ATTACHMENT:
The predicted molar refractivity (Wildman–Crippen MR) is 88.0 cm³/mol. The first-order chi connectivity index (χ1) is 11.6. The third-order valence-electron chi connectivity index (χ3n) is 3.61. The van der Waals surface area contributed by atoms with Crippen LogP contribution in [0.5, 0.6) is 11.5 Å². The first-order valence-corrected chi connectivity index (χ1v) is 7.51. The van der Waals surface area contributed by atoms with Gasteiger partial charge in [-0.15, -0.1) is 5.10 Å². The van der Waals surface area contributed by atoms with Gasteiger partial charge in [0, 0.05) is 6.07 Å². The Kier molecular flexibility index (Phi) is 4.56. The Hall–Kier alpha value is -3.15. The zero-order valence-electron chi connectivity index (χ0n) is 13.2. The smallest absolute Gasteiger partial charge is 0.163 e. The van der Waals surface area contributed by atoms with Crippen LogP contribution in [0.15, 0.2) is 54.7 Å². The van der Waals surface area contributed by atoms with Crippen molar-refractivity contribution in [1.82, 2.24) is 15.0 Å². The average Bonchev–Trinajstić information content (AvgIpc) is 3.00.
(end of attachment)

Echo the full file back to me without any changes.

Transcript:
The predicted molar refractivity (Wildman–Crippen MR) is 88.0 cm³/mol. The first-order chi connectivity index (χ1) is 11.6. The third-order valence-electron chi connectivity index (χ3n) is 3.61. The van der Waals surface area contributed by atoms with Crippen LogP contribution in [0.5, 0.6) is 11.5 Å². The first-order valence-corrected chi connectivity index (χ1v) is 7.51. The van der Waals surface area contributed by atoms with Gasteiger partial charge in [-0.15, -0.1) is 5.10 Å². The van der Waals surface area contributed by atoms with Gasteiger partial charge in [0, 0.05) is 6.07 Å². The Kier molecular flexibility index (Phi) is 4.56. The Hall–Kier alpha value is -3.15. The zero-order valence-electron chi connectivity index (χ0n) is 13.2. The smallest absolute Gasteiger partial charge is 0.163 e. The van der Waals surface area contributed by atoms with Crippen LogP contribution in [0.15, 0.2) is 54.7 Å². The van der Waals surface area contributed by atoms with Crippen molar-refractivity contribution in [1.82, 2.24) is 15.0 Å². The average Bonchev–Trinajstić information content (AvgIpc) is 3.00.